Thursday, 20 May 2010

[338] Coffee + Creativity

After Sizemore's recent post on the benefit of writing everything down, I was reminded of a short creative exercise I wrote earlier this year, touching on similar points. Something from the Loose Ideas folder. I think it deserves a home. So this is me, attempting something creative. Do your worst. It will be appreciated nonetheless.

Nearly all my scripts start in a cafe. They can develop however they want from there, but the cafe is where they begin. "A man walks into a cafe, carrying a briefcase and a wilting rose." "A girl sits in a cafe, staring out at the rain pummelling the pavement outside, twirling a business card in her slender fingers." It's a blank canvas. Readers and interpreters can spin that out as they wish. It's a neutral space that stays non-specific, but invites illustration. Is it a chain cafe? Are there sofas, or chairs? Do they serve food? Are they open all night? What's the ambience? Is there a shuffled playlist of suitably mellow MP3s droning in the background? You tell me.

I may add in these bits of colouring and information as I go along, I may get rid of the scene altogether, but I always start there, in the cafe. Two men (one in coat-tails, the other donning tweed and spectacles) argue about Stravinsky's late dalliance with twelve-tone serialism. A group of exchange students proclaim generally and with great authority about their home country, comparing with great swipes and strides its foibles with that of the United Kingdom.

A cafe is a handy location: a hub of social life, a well of stories and encounters. A waitress removes a pencil from behind her ear, and squints as she doodles a sketch on a customer's receipt. Another groans as the coffee machine splutters scalding hot milk onto the sandwich preparation surface.

It is a stage for building up characters, for testing out dialogue and seeing how exchanges progress and ferment. A void where time is irrelevant, and space can be rigidly defined, or kept slack. It can be a waystation on a journey, or the last bastion of human culture. What's more, the combination of hot beverages, comfortable furniture and a welcoming atmosphere manages to support the most intimate of conversations. Some chatter may not be intimate at all. Two girls share a pain au chocolat. One pokes it with a fork, as the other mops up the pastry crumbs with a licked finger. "I could tell the film was going to be terrible," Fork says to Licked Finger.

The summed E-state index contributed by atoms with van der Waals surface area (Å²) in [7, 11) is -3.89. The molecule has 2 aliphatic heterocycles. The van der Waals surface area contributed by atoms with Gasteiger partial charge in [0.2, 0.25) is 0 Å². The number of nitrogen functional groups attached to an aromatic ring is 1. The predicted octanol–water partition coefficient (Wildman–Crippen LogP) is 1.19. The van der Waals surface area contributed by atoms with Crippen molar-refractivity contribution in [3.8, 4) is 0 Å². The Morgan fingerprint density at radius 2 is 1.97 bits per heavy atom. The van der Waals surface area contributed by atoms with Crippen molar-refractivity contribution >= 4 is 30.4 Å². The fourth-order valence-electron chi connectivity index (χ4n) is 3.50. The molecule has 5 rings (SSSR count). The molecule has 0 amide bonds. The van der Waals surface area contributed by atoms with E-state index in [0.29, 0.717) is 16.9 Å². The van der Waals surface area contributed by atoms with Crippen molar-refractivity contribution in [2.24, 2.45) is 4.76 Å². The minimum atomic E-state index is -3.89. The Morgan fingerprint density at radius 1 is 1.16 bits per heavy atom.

"I just knew. In the reception area, before you go into the screening room, they had laid out this massive spread. The food of gods. You know, they actually put out fois gras? I didn't even know what the hell it was when I first saw it. I had to ask the guy serving, and he enlightened me with this slightly cheeky look on his face. A little crack in the veneer. I knew then - this can't be good. When they're expecting bad reviews, they whip out the high class dining."

Licked Finger laughs, Fork continues, stabbing the air periodically. Meanwhile, a teenager sits in a greasy spoon, leafing through a second hand copy of Gregory Corso's selected letters. His engrossed reading is only interrupted by his shovelling of soggy bacon into his mouth, his eyes barely leaving the page.

The cafe is the world in miniature, and the imagination made manifest. It contains and inspires.

By that token, I find myself in a coffee house. I am waiting for an engagement. They are late. I sit on a high chair, the kind that frustrates, due to the awkward lack of comfortable leg support. Mine dangle. My bag, stuffed with paper and unfinished projects, has been given its own chair. Over my shoulder, a middle-aged gentleman stares at a Blackberry, a neglected Macchiato cooling in front of him. The rain outside stops. Inside, it is quiet, but music plays. I finish my hot chocolate in three gulps, and cannot help but think of time. Time passes. Time beyond the agreed point that I had pencilled into my diary weeks before. Not that this meeting had much competition. Even though it is early evening, my day starts in a cafe.

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